Sliding into Fall

Well, I was pretty happy with the rain we got earlier in the week. It should have given crops the last push they need to fill out for the season. Even if we don’t get another solid rain and the temperatures are normal, plants are well assured of producing a crop. Before the rain plants were looking a bit stressed and I was running all over the place trying to get the last short-term crops of the year to germinate like fall salad mix.

This is an interesting time of year because you’re really in transition from summer to fall. Just the other day, somebody at the market was asking if things were winding down for the season and I looked at him like he was out of his mind “There’s still 1400 tomato plants with tons of green tomatoes…don’t you dare mention winding down!” For him, it was a fairly cool morning and the leaves had started to rustle a bit with autumn in the air; for me, I still in the trenches battling weeds and harvesting like mad. It shows how the perspectives of two people can really diverge when talking about the same thing. Still, even I feel things slow down a bit. July truly is the nightmare month, and it is about this time in August when I “let it ride” for the rest of the season. What I mean isn’t that I stop working, but I let go of the idea of tending the garden with the same intensity necessary earlier to keep up on the weeds and bugs and such. Just the shortened days alone cause growth to slow down. A weed which germinates this week probably won’t even go to seed before the frost, so why worry. And this is really helpful to us, because it may be a surprise to know that the real challenge about farming isn’t the physical work, but the psychological stress. A season really is a wild ride that you just have to keep on all the way to October. It’s filled with too many tasks to list and too many risks to think about and the stress of that can really grate on a person as the season wears on. That’s why I too celebrate hitting this time of year. Although there are many more things to do, we do start to slow down with the days.

Farm Stand Almost Done

I’m feeling pretty good about where things are at this week after last week’s aggravations. Seems like our electric fence is keeping out raccoons and those high-season crops are actually ripening (thanks to 85+ degree heat). It’s tough when you keep slogging through all that work and the plants don’t holding up their end of the bargain; I’ve cultivated, weeded, and trellised tomatoes, but the tomato plants are just giving me green fruit.

One project we’ve made significant progress on is the farm stand which we plan on setting up later this year at the end of our driveway. My father-in-law is a carpenter and he helped me do the framing this past weekend. Our concept is to make it an honest-to-goodness farm stand which makes for a good customer experience. Sometimes people just set up a card table with a couple of coolers or a Menards-built utility shed and try to pawn that off as a farm stand; it just doesn’t do it for me. What we’re building is a 10×6-foot lean-to structure made of recycled barn wood…something that really looks like a farm stand. I keep picturing it spilling over with fall crops this September, so much produce that extra bushel baskets overflow onto the grass…nice sight, eh?. It’s one of those projects you dream up without any sense that you’d ever get to it, but I’m excited it’s actually becoming reality!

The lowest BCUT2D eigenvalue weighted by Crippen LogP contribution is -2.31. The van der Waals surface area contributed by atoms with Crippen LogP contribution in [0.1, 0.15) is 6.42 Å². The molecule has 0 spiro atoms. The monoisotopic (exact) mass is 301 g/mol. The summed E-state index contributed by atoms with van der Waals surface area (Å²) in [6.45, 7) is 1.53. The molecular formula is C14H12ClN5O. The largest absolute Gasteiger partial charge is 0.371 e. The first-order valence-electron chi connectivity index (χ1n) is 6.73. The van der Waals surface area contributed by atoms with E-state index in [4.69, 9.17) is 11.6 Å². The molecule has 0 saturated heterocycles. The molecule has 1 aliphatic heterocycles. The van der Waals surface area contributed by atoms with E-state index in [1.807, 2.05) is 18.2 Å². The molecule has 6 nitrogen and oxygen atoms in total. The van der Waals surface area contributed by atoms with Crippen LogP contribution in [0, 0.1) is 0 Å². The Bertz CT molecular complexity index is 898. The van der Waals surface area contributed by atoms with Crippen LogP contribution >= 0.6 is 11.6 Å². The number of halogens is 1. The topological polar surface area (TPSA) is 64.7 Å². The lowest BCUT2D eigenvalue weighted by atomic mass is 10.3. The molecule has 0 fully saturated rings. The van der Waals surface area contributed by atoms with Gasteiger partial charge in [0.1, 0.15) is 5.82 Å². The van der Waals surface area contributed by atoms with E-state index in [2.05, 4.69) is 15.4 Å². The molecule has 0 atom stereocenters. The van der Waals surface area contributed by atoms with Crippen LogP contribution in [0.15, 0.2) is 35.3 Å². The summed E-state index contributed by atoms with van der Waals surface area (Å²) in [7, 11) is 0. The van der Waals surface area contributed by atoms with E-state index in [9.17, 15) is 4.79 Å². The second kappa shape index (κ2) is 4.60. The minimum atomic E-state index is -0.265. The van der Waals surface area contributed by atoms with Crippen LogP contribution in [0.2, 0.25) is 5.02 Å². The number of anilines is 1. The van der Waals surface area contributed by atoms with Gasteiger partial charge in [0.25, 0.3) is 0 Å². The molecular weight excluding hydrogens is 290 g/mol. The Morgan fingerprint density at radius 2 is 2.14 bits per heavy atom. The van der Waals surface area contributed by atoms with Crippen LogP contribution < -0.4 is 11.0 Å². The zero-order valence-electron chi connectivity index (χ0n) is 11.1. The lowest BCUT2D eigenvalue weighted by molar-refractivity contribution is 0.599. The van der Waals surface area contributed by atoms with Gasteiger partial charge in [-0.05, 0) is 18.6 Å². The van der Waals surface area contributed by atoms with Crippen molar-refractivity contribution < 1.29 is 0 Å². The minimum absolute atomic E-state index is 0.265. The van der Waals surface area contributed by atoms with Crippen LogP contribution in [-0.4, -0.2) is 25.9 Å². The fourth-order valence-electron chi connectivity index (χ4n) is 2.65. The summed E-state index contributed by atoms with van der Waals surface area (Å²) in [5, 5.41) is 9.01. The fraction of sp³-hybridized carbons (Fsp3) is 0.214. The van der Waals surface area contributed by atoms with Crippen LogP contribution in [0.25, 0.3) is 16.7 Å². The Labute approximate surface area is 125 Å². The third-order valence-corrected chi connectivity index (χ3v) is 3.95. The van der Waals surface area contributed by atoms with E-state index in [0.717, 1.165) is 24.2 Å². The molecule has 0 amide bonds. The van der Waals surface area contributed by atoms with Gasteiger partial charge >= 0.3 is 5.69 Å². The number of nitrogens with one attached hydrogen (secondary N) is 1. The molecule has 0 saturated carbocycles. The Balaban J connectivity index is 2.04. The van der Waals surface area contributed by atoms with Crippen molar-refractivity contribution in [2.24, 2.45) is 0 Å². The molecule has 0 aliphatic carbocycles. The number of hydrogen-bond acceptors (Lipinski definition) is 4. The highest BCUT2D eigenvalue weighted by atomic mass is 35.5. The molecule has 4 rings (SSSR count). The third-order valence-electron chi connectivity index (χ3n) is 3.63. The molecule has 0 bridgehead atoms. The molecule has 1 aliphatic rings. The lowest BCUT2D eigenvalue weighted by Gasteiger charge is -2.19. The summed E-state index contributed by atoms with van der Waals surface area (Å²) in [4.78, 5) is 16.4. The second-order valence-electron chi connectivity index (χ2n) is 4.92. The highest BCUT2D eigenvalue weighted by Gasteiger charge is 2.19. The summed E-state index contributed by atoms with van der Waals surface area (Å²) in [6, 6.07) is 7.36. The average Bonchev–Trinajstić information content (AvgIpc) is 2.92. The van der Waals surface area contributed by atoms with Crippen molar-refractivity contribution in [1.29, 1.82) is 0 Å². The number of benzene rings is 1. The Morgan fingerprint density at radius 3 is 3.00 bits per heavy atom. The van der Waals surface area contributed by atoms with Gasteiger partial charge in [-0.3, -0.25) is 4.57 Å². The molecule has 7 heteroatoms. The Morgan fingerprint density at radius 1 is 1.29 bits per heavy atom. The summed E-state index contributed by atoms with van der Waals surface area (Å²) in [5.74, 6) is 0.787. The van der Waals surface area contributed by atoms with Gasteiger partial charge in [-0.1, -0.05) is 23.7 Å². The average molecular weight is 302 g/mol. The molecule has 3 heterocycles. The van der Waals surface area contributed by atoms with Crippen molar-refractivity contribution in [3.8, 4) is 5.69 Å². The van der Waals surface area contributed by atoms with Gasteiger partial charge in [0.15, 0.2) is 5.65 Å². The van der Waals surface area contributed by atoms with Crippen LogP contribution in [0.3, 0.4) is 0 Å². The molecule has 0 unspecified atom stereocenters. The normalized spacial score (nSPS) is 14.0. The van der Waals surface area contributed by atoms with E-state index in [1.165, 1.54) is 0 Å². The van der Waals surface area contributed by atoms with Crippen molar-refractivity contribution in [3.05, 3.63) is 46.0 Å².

The garden work is also in a good place or going according to schedule. We’ve just planted the last seeds for the year like salad mix and radishes. This should give them enough time to get into the boxes by the end of the season as long as we get some germination in this heat. Last night we set the kids up in the van to play (they really like playing in cars) while Mar and I pulled all the garlic out of the ground til nightfall—it’s always a good feeling to be heading to the house at dusk after finishing a job. Also we almost have all the mulch down in between the tomatoes, eggplant, and peppers.

It feels good to be mostly “on schedule” at this point because we’ll be hitting the high harvest period as the tomatoes, peppers, corn, and such come in. We end up in a blurry non-stop picking routine from now until mid-September, which makes it tough to get to anything else. Still, other big project await, like pulling all the onions to cure and putting tilling ground for this fall’s cover crops.

Racoon War ’08

I was going to write about the ins and outs of organic certification for you’all, but I’ve got coons on my mind right now and I can’t shake them.

A neighbor of mine says that coons are never a problem until the corn gets just right, then they will show up two days before you want to pick it. Well, I’d have to say that his thinking is right. They completely decimated the planting that I was going to pick on Friday…two days before, right on time! Yesterday I noticed that some plants were stripped of their cobs here and there, which was surprising because I’d never had any problems with coons before. I knew that once they had my number that they weren’t going to go away—kind of like zombies in an old horror movie…they just won’t stop. The major outcome
is that the good looking bi-color sweet corn which SHOULD have been in the box today didn’t make it.

With the next planting of corn ripening in another week, I’m guessing what I’ve now dubbed “Coon War ’08” does not end there. My mind is consumed with plotting the next round with these critters. I’ve already told my wife that the dog and I will be sleeping in the machine shed to shoo the racoons away—typically a dog will chase anything most garden-attacking critters, but ours is used to sleeping inside each night. I’m sure if we left him out on his own, he’d just sleep on the deck by the house, so he need a little encouragement. Also, following another neighbor’s technique, I’m looking to set up a polywire fence. Polywire is a tape that carries an electric charge. The trick is to set a single strand just a few inches off the ground. Since raccoons walk with the head down and low, the single strand keeps them out. I like this approach since it is in the organic production mold…pest prevention instead of pest eradication, which needs some form of poison. I’ll stand guard over the next week, and, if all goes well, deliver a slug of corn in your box next Friday—let’s keep our fingers crossed.

What makes a farm nowadays?